Life in the Professional MBA: Parenthood, promotions and prioritizing what matters
A quick look at the UBC PMBA
- The UBC PMBA is a 24-month program that has been built to fit around a full-time work schedule.
- The program typically starts in January with classes every two to three weekends.
- 90% of UBC PMBA graduates in 2021 enhanced their career through promotion or career change.
The notion of “balancing it all”: it’s an ever-changing and often elusive pursuit for many professionals. When Ash Anwar and Mercedes Del Castillo first considered going back to school, their career commitments and busy personal lives were top of mind. Together, they share their experiences of how the UBC Professional Master of Business Administration (PMBA) program allowed them to maintain (and gain) momentum, personally and professionally.
For two years, Ash Anwar and Mercedes Del Castillo dedicated their weekends to self-growth. They immersed themselves in lessons on managerial economics, corporate strategy and market research. They began work on Monday mornings armed with new knowledge and a competitive advantage.
Ash Anwar (left) and Mercedes Del Castillo (right)
The immense value that both Anwar and Del Castillo offered as part-time Professional MBA (PMBA) students at the UBC Sauder School of Business didn’t go unnoticed by their employers. After first being accepted into the program, Anwar was promoted to Director of Data Science at health intelligence company Molecular You. Then, part-way through his PMBA journey in August 2020, he moved into the Senior Director, Data role.
For her part, Del Castillo was promoted to Senior Analyst at global data and analytics firm NielsenIQ early in her studies, and rose through the ranks even further upon graduation in May 2021, now managing a team as the Analytic Lead.
Progressing without pausing
Anwar attributes much of his rapid career progression during this period to his business education.
“It showcases how paramount the information and the experiential learning is from the PMBA,” says Anwar. “My mentors at Molecular You recognized that I was taking a lot of initiative and they wanted to help mentor and coach me into bigger and better positions.”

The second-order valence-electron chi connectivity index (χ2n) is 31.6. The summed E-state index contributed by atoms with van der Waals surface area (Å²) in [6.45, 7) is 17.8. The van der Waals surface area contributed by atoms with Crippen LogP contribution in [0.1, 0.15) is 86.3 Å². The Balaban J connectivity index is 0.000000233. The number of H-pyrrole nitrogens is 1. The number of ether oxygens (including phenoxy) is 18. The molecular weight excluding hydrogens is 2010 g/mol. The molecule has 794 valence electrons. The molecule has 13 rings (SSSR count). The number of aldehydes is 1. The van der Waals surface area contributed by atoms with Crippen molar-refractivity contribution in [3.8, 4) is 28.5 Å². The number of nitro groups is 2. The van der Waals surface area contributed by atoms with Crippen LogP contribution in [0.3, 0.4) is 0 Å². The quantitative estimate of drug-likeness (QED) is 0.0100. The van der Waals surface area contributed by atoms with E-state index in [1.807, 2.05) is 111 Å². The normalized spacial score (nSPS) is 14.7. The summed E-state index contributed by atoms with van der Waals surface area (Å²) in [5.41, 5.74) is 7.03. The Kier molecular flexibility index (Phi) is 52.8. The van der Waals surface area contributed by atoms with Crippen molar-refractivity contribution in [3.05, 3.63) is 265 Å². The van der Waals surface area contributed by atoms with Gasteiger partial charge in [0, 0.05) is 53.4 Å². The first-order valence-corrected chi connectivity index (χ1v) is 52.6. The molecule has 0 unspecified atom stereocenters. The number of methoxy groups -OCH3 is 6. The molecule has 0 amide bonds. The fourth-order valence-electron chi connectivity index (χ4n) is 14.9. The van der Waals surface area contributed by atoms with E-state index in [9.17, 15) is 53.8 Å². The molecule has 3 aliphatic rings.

Having moved to Vancouver seven years ago from her hometown of Caracas, Venezuela, Del Castillo says she simply couldn’t afford another disruption in her professional life in order to pursue more education.
“As an immigrant, I had to halt my career when I first moved here because I had to learn the language, the culture and the Canadian market,” says Del Castillo. “I didn’t have the option to stop working and completely dedicate myself to a full-time MBA, so the PMBA was the best way to maintain momentum and do both.”
Being present in parenthood
Anwar’s now seven-year-old daughter was another motivating factor in choosing a part-time MBA program. Though he admits he had a fully packed schedule, he was able to direct full efforts to his work, school and family by re-evaluating his priorities and being as efficient as possible throughout each day.
Anwar enjoying quality time with his daughter
“I was able to watch my daughter grow, take her to school and pick her up, do homework and read with her, all while working and studying,” says Anwar. “The PMBA enabled me to prioritize and cut out a lot of wasted time, it was a perfect program to help me balance my family.”
Del Castillo was expecting her first child while taking PMBA classes and her daughter was born a few months before she finished the degree. Though she was initially nervous about becoming a parent while in school, Del Castillo says that the PMBA helped her retain a sense of identity while undergoing such a significant life transition.
“The PMBA gave me quality time for myself, to join the classes, to learn, to keep my brain active, it was my little escape and there was comfort in knowing that, while on maternity leave from work, I was still growing as a professional.”
Del Castillo celebrating graduation day with her daughter
She says the support she received from UBC Sauder staff and faculty, as well as her classmates, made the balancing act possible.
“That’s why the PMBA appeals to people: when your career is advanced, it often collides with the years where you also want to have children,” says Del Castillo. “Can you do everything at once? Yes, but you need a strong support system around you.”
A launching pad for the future
Looking forward, Anwar says he is excited to continue growing and developing at his current employer, Molecular You, particularly because COVID-19 has highlighted the need to innovate and disrupt the health industry.
He is also an entrepreneur at heart. His third and most recent venture is a maternal telemedicine company for emerging markets called Usha International. Anwar and his team offer curated content, physician support and a proximity-based hospital locator to pregnant women in Bangladesh via a mobile app.
“I wouldn’t count out launching more ventures in the future, if there’s an interesting challenge or a way to help a community,” says Anwar. “My curiosity and interests guide my career progression.”
For Del Castillo, one thing about her future seems certain: that she’ll always love working at the intersection between business and analytics. She says her focus will be on keeping up with fast-emerging technologies related to large data sets. She also has her sights set on assuming more senior leadership positions and further developing her skills as a people manager.
“The PMBA gave me the confidence to say ‘yes’ to any chance I get, to know I can be a manager and a leader,” says Del Castillo. “When it comes to conversations with clients or senior leadership, I’m no longer hesitant to be exposed to those situations, I know I can keep up.”